Thornburgh: But anything would be better than your classroom right?
Johnny Zatylny: Yes. I was just dying to get out. So I remember sitting there and then all of a sudden the curtains opened and this guy comes screaming down with this guitar, and I was just mesmerized, I’m like, “What is this?” And it was a band from California called Free Fare. And they toured all the high schools in North America. And so when I saw that, I was just blown away and I was sitting there and I remember after it was all done, I got up from my chair and walked out of the theater, thinking, “Now I know what I’m going to do with my life.” That was it.
Thornburgh: That was it.
Zatylny: That was the defining moment right there. I saw that show and that was it. I had a mission.
Thornburgh: Boy you must’ve become an even worse student after that. Like, “Now I’ve been touched by rock and roll.”
I’m not really sure what I’m doing here, but I have friends who would like me to ask you if you will move to Germany and sing Queens songs for the rest of your life
Thornburgh: Well let’s go into that band, MerQury. So as I’ve hinted at, I had a—I call it an abortive musical career. It got stopped before it could do serious damage to me or the people in my life. But, there was a time where I was playing music and it started really in Germany when I’d gone out there as a teenager, and in an improbable way started playing a rhythm and blues with a bunch of East Germans who have remained friends for life, and many of them kind of went on and kept working on their own music and became these great professional working musicians.
About 20 years ago now, one of them called me up from Dresden and had said that he wanted me to talk to this Canadian, about a band. And I knew the band MerQury before. Ebi was the a singer, who recently passed away—rest in peace Ebi. At that moment they were ready to move on from him and they were getting bigger, and Queen was already so popular in Germany, and they were ready to step their game up. It was a very big move for them, because I was probably the last North American they’d ever played music with, or at least some of the people in the band, who would move on to MerQury.
Zatylny: You called me. I remember sitting in my loft in Los Angeles. You called me and I remember speaking to you and I was like, “Well, I don’t know about going to Germany. It’s quite far.”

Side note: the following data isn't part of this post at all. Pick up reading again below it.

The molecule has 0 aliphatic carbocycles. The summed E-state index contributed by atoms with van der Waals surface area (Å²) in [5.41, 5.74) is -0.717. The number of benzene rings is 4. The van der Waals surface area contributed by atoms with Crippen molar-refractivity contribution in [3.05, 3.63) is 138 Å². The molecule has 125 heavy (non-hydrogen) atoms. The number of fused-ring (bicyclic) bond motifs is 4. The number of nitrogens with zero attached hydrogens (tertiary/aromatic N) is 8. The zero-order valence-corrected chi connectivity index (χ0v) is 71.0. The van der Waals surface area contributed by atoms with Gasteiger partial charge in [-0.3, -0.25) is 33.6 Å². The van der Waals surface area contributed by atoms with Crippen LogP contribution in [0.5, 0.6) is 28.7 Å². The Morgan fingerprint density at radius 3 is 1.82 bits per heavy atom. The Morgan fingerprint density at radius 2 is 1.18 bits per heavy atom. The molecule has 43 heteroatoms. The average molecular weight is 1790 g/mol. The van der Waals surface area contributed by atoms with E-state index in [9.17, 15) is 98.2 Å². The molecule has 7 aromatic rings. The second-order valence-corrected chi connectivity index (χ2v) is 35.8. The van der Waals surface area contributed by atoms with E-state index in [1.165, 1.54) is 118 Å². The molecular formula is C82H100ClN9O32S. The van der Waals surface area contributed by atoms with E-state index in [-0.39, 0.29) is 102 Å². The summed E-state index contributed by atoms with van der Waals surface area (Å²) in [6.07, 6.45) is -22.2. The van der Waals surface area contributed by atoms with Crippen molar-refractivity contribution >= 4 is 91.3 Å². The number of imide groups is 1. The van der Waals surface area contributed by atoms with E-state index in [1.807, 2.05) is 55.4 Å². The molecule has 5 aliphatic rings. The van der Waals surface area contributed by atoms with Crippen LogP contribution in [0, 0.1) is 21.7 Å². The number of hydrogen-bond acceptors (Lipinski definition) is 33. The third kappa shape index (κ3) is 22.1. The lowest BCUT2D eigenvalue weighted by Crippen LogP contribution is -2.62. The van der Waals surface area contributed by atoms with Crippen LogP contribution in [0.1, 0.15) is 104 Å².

Thornburgh: It’s real fucking far.
Zatylny: “It’s like… I don’t know man. It’s like…” I was against it at the beginning. I was like, I just finished the show and I said, “There’s a lot of opportunity here, why would I go to Germany?”
Zatylny: The interesting thing was there was so many people in my circle they were saying, “Give it a shot, go, go man. Just give it a shot. If you don’t like it, you can come back.”
Thornburgh: That is true. They were never gonna lock you in the dungeon and just make you sing the hits, but you have such… and it was so strange because I think at that point I had already left music entirely. And when I was working at TIME magazine, and was in my mid-to-late-20s. This was a very odd errand for me to run. And I don’t know if you had caught a hint of that, I’m just like, “I’m not really sure what I’m doing here, but I have friends and they don’t speak great English and they would like me to ask you if you will move to Germany, and sing Queens songs for the rest of your life.”
I loved it and I love talking to you, and especially just feeling like I could be helpful to these guys whom I idolize as musicians. That’s not a phone call that one forgets on my side.
Zatylny: I remember the first show we played in a place called Finsterwalde, just outside of Dresden, but hours outside of Dresden. And we played in this castle, and I remember singing, Who Wants to Live Forever in a castle? I’m thinking, “This is pretty cool. This is pretty cool.” It just took on from there, and now it’s 20 years later.